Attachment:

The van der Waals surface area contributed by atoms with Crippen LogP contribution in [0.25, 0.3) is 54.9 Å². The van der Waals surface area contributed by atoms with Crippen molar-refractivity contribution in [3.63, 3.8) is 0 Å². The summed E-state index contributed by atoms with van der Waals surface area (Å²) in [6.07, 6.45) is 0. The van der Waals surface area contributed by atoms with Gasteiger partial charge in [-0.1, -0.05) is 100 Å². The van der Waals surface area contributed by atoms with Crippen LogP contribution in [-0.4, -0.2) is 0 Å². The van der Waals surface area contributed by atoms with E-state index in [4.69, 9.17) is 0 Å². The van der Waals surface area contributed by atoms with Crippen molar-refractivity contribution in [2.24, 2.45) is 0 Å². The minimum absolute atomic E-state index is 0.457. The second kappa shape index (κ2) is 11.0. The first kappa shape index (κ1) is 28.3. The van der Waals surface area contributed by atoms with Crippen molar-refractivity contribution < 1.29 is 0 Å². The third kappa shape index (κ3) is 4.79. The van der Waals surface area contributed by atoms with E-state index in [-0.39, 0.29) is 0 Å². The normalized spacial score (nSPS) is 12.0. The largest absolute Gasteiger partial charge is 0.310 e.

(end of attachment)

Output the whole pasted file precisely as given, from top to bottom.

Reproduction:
The van der Waals surface area contributed by atoms with Crippen LogP contribution in [0.25, 0.3) is 54.9 Å². The van der Waals surface area contributed by atoms with Crippen molar-refractivity contribution in [3.63, 3.8) is 0 Å². The summed E-state index contributed by atoms with van der Waals surface area (Å²) in [6.07, 6.45) is 0. The van der Waals surface area contributed by atoms with Gasteiger partial charge in [-0.1, -0.05) is 100 Å². The van der Waals surface area contributed by atoms with Crippen LogP contribution in [-0.4, -0.2) is 0 Å². The van der Waals surface area contributed by atoms with E-state index in [4.69, 9.17) is 0 Å². The van der Waals surface area contributed by atoms with Crippen molar-refractivity contribution in [2.24, 2.45) is 0 Å². The minimum absolute atomic E-state index is 0.457. The second kappa shape index (κ2) is 11.0. The first kappa shape index (κ1) is 28.3. The van der Waals surface area contributed by atoms with Crippen molar-refractivity contribution < 1.29 is 0 Å². The third kappa shape index (κ3) is 4.79. The van der Waals surface area contributed by atoms with E-state index in [-0.39, 0.29) is 0 Å². The normalized spacial score (nSPS) is 12.0. The largest absolute Gasteiger partial charge is 0.310 e.